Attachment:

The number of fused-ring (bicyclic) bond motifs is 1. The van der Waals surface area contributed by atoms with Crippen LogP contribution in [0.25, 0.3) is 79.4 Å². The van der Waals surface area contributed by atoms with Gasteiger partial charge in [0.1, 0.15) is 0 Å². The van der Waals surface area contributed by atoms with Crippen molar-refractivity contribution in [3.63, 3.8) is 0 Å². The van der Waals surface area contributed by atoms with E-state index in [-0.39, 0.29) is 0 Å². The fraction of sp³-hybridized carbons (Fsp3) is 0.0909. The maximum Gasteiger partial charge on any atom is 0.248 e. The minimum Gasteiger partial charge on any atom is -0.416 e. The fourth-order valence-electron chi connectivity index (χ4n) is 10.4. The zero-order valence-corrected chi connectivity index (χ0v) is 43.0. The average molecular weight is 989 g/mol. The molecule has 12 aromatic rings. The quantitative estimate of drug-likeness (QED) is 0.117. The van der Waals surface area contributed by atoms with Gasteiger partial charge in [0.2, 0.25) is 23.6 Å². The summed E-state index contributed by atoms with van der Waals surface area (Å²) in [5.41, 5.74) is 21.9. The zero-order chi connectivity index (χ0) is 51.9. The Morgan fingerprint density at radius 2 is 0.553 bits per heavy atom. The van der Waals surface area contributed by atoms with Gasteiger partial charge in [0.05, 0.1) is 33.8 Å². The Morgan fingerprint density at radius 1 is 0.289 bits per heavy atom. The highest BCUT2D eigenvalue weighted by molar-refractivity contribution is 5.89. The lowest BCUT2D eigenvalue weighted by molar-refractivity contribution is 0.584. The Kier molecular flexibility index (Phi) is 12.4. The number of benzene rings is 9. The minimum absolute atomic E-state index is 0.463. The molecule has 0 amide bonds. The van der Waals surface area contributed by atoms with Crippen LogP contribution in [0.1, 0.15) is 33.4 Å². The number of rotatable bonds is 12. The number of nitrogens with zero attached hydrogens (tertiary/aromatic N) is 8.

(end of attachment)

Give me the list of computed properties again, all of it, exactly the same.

The number of fused-ring (bicyclic) bond motifs is 1. The van der Waals surface area contributed by atoms with Crippen LogP contribution in [0.25, 0.3) is 79.4 Å². The van der Waals surface area contributed by atoms with Gasteiger partial charge in [0.1, 0.15) is 0 Å². The van der Waals surface area contributed by atoms with Crippen molar-refractivity contribution in [3.63, 3.8) is 0 Å². The van der Waals surface area contributed by atoms with E-state index in [-0.39, 0.29) is 0 Å². The fraction of sp³-hybridized carbons (Fsp3) is 0.0909. The maximum Gasteiger partial charge on any atom is 0.248 e. The minimum Gasteiger partial charge on any atom is -0.416 e. The fourth-order valence-electron chi connectivity index (χ4n) is 10.4. The zero-order valence-corrected chi connectivity index (χ0v) is 43.0. The average molecular weight is 989 g/mol. The molecule has 12 aromatic rings. The quantitative estimate of drug-likeness (QED) is 0.117. The van der Waals surface area contributed by atoms with Gasteiger partial charge in [0.2, 0.25) is 23.6 Å². The summed E-state index contributed by atoms with van der Waals surface area (Å²) in [5.41, 5.74) is 21.9. The zero-order chi connectivity index (χ0) is 51.9. The Morgan fingerprint density at radius 2 is 0.553 bits per heavy atom. The van der Waals surface area contributed by atoms with Gasteiger partial charge in [0.05, 0.1) is 33.8 Å². The Morgan fingerprint density at radius 1 is 0.289 bits per heavy atom. The highest BCUT2D eigenvalue weighted by molar-refractivity contribution is 5.89. The lowest BCUT2D eigenvalue weighted by molar-refractivity contribution is 0.584. The Kier molecular flexibility index (Phi) is 12.4. The number of benzene rings is 9. The minimum absolute atomic E-state index is 0.463. The molecule has 0 amide bonds. The van der Waals surface area contributed by atoms with Crippen LogP contribution in [0.1, 0.15) is 33.4 Å². The number of rotatable bonds is 12. The number of nitrogens with zero attached hydrogens (tertiary/aromatic N) is 8.